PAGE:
In 1953 I would have been five. Gas was something like, 19.9 cents a gallon. It smelled good wafting in the window while the attendant washed the windows. The attendant I remember was giving a lecture into our Plymouth.
My mom, a recent war bride from England sat beside my father. My little sister and I still experienced the world as a series of lessons and sensory input .
The attendant’s lecture involved niggers. He seemed to disregard any value in niggers–and he managed to work the word into every sentence. My mother and father sat quiet in this monologue. My sister and I watched each other, and considered this new word, no doubt trying to understand it from context.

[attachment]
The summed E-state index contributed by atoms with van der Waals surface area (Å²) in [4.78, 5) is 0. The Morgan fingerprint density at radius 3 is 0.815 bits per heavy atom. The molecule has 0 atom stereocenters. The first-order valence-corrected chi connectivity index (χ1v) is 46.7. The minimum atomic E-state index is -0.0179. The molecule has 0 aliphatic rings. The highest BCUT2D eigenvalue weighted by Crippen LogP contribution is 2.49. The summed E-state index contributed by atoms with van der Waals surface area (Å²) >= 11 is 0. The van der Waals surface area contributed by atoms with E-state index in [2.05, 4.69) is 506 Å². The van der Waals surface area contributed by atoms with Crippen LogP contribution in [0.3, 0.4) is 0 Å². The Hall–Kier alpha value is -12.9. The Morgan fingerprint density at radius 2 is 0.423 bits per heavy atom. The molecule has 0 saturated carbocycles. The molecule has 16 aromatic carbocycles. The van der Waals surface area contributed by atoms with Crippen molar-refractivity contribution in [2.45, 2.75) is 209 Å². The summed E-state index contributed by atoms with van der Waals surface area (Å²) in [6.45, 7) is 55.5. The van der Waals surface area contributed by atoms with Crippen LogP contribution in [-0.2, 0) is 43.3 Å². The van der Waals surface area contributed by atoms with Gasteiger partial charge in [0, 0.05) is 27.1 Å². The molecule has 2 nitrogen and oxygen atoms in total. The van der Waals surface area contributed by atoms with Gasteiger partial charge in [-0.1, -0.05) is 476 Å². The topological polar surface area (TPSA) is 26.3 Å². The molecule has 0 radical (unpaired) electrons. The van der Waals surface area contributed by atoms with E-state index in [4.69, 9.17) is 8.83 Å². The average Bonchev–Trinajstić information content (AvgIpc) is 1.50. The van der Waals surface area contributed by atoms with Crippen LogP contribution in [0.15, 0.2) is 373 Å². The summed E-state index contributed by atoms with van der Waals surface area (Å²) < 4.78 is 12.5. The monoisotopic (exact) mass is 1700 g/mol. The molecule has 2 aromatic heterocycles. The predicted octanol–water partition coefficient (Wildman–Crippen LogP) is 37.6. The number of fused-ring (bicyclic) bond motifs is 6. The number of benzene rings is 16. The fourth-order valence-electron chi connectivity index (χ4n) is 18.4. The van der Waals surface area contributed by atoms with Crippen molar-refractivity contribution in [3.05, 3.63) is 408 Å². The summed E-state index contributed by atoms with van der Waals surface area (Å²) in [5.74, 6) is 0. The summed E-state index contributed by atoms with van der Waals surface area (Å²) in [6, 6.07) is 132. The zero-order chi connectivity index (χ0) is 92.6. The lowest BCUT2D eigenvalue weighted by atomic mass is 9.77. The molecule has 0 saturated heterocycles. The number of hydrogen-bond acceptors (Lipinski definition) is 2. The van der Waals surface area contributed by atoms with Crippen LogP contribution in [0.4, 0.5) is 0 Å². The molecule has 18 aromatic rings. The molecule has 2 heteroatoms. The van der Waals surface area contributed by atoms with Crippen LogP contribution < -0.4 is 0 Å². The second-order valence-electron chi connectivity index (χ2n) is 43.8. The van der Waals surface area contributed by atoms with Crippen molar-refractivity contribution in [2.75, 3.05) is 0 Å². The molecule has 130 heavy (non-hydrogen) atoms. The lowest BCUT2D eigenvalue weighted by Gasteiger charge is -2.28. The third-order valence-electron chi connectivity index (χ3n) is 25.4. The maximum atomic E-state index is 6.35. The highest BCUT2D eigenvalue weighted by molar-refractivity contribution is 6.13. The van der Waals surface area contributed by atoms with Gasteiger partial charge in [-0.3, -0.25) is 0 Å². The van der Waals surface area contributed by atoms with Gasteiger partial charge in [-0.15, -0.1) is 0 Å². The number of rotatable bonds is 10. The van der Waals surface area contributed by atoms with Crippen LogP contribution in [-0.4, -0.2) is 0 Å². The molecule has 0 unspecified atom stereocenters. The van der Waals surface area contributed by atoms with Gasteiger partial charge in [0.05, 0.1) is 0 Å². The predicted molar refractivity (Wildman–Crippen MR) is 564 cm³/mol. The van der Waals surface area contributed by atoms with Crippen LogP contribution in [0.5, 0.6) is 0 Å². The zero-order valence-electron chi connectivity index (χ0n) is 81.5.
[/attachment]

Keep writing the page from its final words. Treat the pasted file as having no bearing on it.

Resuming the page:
As we pulled away from the gas station my mother leaned back over the seat and spoke to my sister and me. She used her serious voice–that’s why I remember it–it was close to a scolding. She said, “That man is what is called white trash. We don’t use words like that in our house.”
She turned around and announced to the general audience within our car, “I better not catch anyone in our house using that word.” We lived on a dirt road across the tracks. We had a roof patched in colors that reflected good bargain hunting. We had asbestos siding and three valuable coon dogs in the back yard. No one ever used that word.